Why we like it This down bag deftly handled both near-freezing and humid, sweltering nights, making it the pick of campers seeking affordable versatility.
Warmth “We holed up during a cataclysmic storm in the North Cascades, and even with the wind howling and the temperature near freezing, I was comfortable cocooned inside the Ratio,” says one tester.
Construction The bag’s new box baffles are (on average) 40 percent smaller than is typical (so there are more of them). Their narrower size forces the down to loft higher rather than spreading out horizontally, and keeps it in place—translating into better overall coverage. “I’m a side sleeper, and although I constantly swap positions throughout the night, I never felt cold spots,” says one tester. The catch? More baffles require more material, which adds ounces and bulk.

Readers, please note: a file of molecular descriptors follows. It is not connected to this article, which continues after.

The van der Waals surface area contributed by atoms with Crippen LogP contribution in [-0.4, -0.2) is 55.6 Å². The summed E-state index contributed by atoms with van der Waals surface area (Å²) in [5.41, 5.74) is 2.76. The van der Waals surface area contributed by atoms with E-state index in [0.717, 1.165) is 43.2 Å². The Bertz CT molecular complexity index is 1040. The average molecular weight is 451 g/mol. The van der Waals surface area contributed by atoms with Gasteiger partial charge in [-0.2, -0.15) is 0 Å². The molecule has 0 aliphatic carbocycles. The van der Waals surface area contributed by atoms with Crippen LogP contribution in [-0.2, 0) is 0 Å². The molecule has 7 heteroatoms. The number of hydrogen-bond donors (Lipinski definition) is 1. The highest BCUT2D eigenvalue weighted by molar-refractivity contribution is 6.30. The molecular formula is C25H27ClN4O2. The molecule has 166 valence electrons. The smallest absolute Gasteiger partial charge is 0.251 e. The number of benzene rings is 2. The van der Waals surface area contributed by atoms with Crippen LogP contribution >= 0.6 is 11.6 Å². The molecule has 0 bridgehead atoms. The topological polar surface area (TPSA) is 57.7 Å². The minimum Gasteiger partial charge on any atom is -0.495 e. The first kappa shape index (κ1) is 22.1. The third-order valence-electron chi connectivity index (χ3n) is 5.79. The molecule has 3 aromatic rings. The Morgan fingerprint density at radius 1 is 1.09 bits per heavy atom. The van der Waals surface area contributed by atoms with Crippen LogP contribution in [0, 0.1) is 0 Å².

Water resistance The budget-friendly, 650-fill Q.Shield down and DWR-treated nylon shell excelled in wet conditions. “We had a condensation-prone tent on Michigan’s Upper Peninsula,” says one tester. “Every time we bumped a wall, we’d cause a miniature rainstorm. But I never felt chilled or noticed a loss of loft, even after a week of use.”
$230; 1 lb. 13 oz.; 32°F; mountainhardwear.com